|Idlis steamed in banana leaves.|
Plantain leaf steamed idlis: Instead of steaming batter in regular idli moulds, the batter is poured into a banana leaf rolled into the shape of a cylindrical holder and then steamed. It was fun to unroll the banana leaf and then dig into cylindrical idlis. We had this as part of our breakfast at New Taj Mahal café.
Mangalore buns: This was a true delight to the taste buds. These buns are not baked but are deep fried. Ripe bananas mixed with the dough lend it a mildly sweet taste. These airy, light and fluffy banana puris are served with coconut chutney and sambar. We had this for dinner at a restaurant called Chutney (Hotel Deepa Comforts) and also when are bus stopped enroute Pune.
Biscuit Rotti: This popular Mangalorean snack is neither a biscuit nor a rotti but an equivalent of a kachori, crisp on the outside and with stuffing inside. The stuffing was made of fried and flavoured grated coconut. We had this as part of our breakfast at New Taj Mahal café.
Ambade: These are fritters or vadas made from ground black gram batter. It reminded me of medu vadas but in a spherical form. It was absolutely delicious, crisp on the outside and soft on the inside and bursting with flavours of curry leaves, green chillies, ginger and black pepper.
Neer dosa: This is a melt in the mouth soft dosa with a silky smooth texture. As opposed to the regular dosas made out of rice and black gram, this dosa uses only rice and coconut. This was served with coconut chutney too. Wish restaurants in Pune served this too. This one is surely on my try-out list.
Pabba’s ice creams: Ice-creams, need I say more. But the specialty of Pabba’s is in the variety of flavours and sundaes and milk shakes they come up with. We had the special Gadbad sundae, which had scoops of butterscotch, strawberry and vanilla ice cream interspersed with layers of jelly and fresh and dry fruit. Another one we tried was Pabba’s special where we chose the chikku, butterscotch and roasted almond flavours of ice creams, topped with black currant, chocolate, honey and dry fruits. Need I say they were lip-smacking!!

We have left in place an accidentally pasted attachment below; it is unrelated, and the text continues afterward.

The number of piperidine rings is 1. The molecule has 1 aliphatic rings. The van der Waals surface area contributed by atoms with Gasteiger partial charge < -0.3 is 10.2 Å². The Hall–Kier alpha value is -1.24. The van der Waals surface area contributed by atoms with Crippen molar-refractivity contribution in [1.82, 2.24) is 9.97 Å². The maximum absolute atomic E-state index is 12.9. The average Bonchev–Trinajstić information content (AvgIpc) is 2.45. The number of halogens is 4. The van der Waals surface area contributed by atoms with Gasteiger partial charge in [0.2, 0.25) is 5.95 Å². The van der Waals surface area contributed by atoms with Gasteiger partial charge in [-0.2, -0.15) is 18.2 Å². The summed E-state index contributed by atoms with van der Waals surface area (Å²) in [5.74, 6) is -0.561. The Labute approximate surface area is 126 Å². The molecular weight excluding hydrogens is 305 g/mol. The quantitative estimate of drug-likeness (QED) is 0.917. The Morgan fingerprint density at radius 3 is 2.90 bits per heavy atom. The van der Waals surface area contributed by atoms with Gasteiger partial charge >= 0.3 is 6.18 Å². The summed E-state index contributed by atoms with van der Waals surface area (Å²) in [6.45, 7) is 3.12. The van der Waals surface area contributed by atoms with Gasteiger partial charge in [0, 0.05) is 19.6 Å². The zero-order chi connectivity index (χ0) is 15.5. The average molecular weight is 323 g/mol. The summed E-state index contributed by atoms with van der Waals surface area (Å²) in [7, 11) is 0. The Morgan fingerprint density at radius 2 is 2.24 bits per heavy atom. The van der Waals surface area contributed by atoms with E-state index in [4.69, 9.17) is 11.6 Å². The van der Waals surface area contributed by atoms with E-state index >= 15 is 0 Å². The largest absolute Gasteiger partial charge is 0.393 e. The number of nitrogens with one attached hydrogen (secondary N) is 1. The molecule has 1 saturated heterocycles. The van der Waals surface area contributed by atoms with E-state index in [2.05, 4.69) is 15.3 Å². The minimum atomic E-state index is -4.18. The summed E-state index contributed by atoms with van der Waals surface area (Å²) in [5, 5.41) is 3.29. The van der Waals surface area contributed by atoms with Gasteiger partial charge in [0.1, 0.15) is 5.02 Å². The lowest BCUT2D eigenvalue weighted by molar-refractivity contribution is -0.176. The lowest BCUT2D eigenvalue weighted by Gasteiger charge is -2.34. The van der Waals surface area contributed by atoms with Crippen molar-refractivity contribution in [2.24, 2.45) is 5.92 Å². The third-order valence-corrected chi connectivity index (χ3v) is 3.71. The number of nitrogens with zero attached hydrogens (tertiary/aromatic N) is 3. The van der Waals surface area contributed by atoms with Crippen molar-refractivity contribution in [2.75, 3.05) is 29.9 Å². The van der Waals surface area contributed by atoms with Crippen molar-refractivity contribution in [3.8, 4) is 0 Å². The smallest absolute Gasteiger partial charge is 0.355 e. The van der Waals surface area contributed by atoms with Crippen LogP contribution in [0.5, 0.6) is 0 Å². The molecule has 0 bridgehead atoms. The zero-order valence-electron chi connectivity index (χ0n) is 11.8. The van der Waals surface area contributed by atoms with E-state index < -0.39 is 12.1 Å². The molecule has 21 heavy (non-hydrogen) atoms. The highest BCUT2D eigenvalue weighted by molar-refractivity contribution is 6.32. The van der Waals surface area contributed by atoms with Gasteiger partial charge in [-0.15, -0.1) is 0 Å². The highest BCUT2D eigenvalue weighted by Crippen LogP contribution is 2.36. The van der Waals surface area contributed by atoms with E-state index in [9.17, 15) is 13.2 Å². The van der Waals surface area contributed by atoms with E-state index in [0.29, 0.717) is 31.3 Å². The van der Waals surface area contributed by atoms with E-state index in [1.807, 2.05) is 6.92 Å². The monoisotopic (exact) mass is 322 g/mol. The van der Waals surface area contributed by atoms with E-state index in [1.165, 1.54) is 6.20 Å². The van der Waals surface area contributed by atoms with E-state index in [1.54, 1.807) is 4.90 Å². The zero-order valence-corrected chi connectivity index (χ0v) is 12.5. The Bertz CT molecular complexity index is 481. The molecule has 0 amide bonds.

|Image taken from http://tasteofkeralafrommykitchen.blogspot.in/2011_01_01_archive.html|
Nenthra pazham: If you’ve never tasted this variety of banana, make sure you do in Mangalore. It is typically longer than the green bananas with a fruit that has a slight orange and peach tint of colour. This banana is used for making fritters/bhajjis, halva and even kheer/payasam.
Yellow coconuts: The bright yellow of the coconuts on the road side caught my attention. Although I was told that the taste of the coconut water would be no different from the green ones, I still wanted to taste it for the colour J And I did, and you may too if you like yellow!
I never miss a chance to wash down my food with a steaming cup of filter coffee and there were plenty in Mangalore. Coffee tastes as delicious from a cup and saucer as in a traditional tumbler and bowl !
We spilt our breakfast, lunch and dinner between two restaurants. One was Chutney, in Hotel Deepa Comforts on MG Road. The place is air-conditioned which could be important as Mangalore could get very sultry. The other restaurant was New Taj Mahal cafe in Kodailbail. It's a no-frill restaurant where there is no menu card. On zomato.com , people had reviewed the waiters as being very rude, but luckily our waiter was very sweet and even gave suggestions and explained the dishes. I had done some research on traditional Mangalorean cuisine so I knew what to ask for. Or else they would just recommend dosa and idli in the absence of a menu card. Other recommendations for traditional vegetarian Mangalorean cuisine which we got from the locals but couldn't visit were Janata Deluxe, Woodlands, Ayodhya and Kudla Rasa Prakash! Will surely visit these on my next trip if there is!!